Gardner was matched up against the veteran Amari Cooper, who was targeted four times with Gardner in coverage. All four were successful, as three went for first downs and one was a touchdown.

The touchdown obviously exploited his inexperience as Gardner passed off Cooper to the safety, who wasn't there because everyone else was in man coverage. Gardner was clearly confused after the Browns shifted into a different formation before the snap and it was very clear that Gardner was the one who screwed up because Lamarcus Joyner had picked up the man in the flat on that side and yelled at Gardner at the end of the play.

On the other three, Gardner was guilty of giving Cooper a bit too much of a cushion. On one of these plays, he was draped all over him as the ball arrived but Cooper was simply too strong for him at the catchpoint. Not every wide receiver will make that play in the same situation and Gardner is going to naturally improve his strength in the next year or two, so while that's a first down now, it's hopefully still a sign that he's already getting himself into position to make plays.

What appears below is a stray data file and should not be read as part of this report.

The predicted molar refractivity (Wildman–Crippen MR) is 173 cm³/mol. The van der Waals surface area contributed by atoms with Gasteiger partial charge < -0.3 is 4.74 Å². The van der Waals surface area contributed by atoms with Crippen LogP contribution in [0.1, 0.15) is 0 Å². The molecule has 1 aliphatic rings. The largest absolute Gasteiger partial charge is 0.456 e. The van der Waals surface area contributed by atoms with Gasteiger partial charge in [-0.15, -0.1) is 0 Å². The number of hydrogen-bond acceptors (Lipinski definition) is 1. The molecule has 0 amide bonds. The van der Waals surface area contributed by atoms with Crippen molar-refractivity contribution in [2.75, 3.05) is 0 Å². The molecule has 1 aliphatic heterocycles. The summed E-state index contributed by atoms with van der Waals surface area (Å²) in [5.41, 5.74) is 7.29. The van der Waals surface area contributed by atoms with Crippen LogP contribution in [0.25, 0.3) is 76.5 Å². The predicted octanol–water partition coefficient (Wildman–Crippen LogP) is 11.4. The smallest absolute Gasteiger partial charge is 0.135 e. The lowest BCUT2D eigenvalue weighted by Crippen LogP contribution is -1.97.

In terms of positives in coverage, Gardner was also draped all over Donovan Peoples-Jones on a fade route to the end zone that was initially ruled a touchdown. The booth correctly overturned this because it wasn't really close with Gardner doing enough to force him out. He almost deflected the pass anyway, but somehow it brushed off his arm and still got to Peoples-Jones.

He ended up with six tackles, although only one of these came on a play that didn't go for a first down, as he stopped the back for a five yard gain on a short pass on 2nd-and-long.

If we ever need to retain some perspective on Gardner, it's worth remembering that Darrelle Revis was targeted plenty during his rookie year and it wasn't really until towards the end of the season that he started to show signs of looking comfortable.

Ultimately, he's given up 41 yards on eight targets and the Jets will likely be thrilled with that. Revis gave up an average of 59.6 yards per game in the first half of his rookie year. If he can just turn some of those plays where he was right there as the pass was caught into being right there a split second before the ball arrives, watch out.